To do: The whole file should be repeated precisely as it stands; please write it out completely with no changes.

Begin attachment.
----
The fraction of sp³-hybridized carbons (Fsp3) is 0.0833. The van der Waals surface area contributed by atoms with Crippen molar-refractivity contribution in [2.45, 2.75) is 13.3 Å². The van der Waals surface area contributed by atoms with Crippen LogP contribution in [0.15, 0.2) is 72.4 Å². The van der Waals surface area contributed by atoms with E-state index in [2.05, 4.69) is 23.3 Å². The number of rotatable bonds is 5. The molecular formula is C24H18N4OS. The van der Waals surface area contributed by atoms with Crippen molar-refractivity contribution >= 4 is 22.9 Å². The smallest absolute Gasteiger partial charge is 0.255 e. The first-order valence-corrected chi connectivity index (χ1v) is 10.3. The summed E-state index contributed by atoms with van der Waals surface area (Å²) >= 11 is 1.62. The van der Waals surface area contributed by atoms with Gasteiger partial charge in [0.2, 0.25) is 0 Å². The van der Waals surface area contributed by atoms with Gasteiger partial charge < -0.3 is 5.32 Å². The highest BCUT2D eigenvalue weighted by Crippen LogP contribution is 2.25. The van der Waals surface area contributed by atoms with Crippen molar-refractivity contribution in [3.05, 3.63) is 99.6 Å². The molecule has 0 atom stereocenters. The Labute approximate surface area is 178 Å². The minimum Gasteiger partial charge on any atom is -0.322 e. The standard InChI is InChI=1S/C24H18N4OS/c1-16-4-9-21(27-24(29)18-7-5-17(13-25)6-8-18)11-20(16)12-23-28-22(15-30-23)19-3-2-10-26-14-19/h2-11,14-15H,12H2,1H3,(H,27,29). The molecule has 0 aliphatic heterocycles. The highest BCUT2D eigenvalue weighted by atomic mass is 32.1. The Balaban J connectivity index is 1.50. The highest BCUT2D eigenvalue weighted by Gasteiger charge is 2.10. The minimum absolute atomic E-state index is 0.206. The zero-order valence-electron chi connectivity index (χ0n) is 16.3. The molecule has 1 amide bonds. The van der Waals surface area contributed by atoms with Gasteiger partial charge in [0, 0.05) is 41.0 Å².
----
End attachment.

The fraction of sp³-hybridized carbons (Fsp3) is 0.0833. The van der Waals surface area contributed by atoms with Crippen molar-refractivity contribution in [2.45, 2.75) is 13.3 Å². The van der Waals surface area contributed by atoms with Crippen LogP contribution in [0.15, 0.2) is 72.4 Å². The van der Waals surface area contributed by atoms with E-state index in [2.05, 4.69) is 23.3 Å². The number of rotatable bonds is 5. The molecular formula is C24H18N4OS. The van der Waals surface area contributed by atoms with Crippen molar-refractivity contribution >= 4 is 22.9 Å². The smallest absolute Gasteiger partial charge is 0.255 e. The first-order valence-corrected chi connectivity index (χ1v) is 10.3. The summed E-state index contributed by atoms with van der Waals surface area (Å²) >= 11 is 1.62. The van der Waals surface area contributed by atoms with Gasteiger partial charge in [0.2, 0.25) is 0 Å². The van der Waals surface area contributed by atoms with Gasteiger partial charge < -0.3 is 5.32 Å². The highest BCUT2D eigenvalue weighted by Crippen LogP contribution is 2.25. The van der Waals surface area contributed by atoms with Crippen molar-refractivity contribution in [3.05, 3.63) is 99.6 Å². The molecule has 0 atom stereocenters. The Labute approximate surface area is 178 Å². The minimum Gasteiger partial charge on any atom is -0.322 e. The standard InChI is InChI=1S/C24H18N4OS/c1-16-4-9-21(27-24(29)18-7-5-17(13-25)6-8-18)11-20(16)12-23-28-22(15-30-23)19-3-2-10-26-14-19/h2-11,14-15H,12H2,1H3,(H,27,29). The molecule has 0 aliphatic heterocycles. The highest BCUT2D eigenvalue weighted by atomic mass is 32.1. The Balaban J connectivity index is 1.50. The highest BCUT2D eigenvalue weighted by Gasteiger charge is 2.10. The minimum absolute atomic E-state index is 0.206. The zero-order valence-electron chi connectivity index (χ0n) is 16.3. The molecule has 1 amide bonds. The van der Waals surface area contributed by atoms with Gasteiger partial charge in [0, 0.05) is 41.0 Å².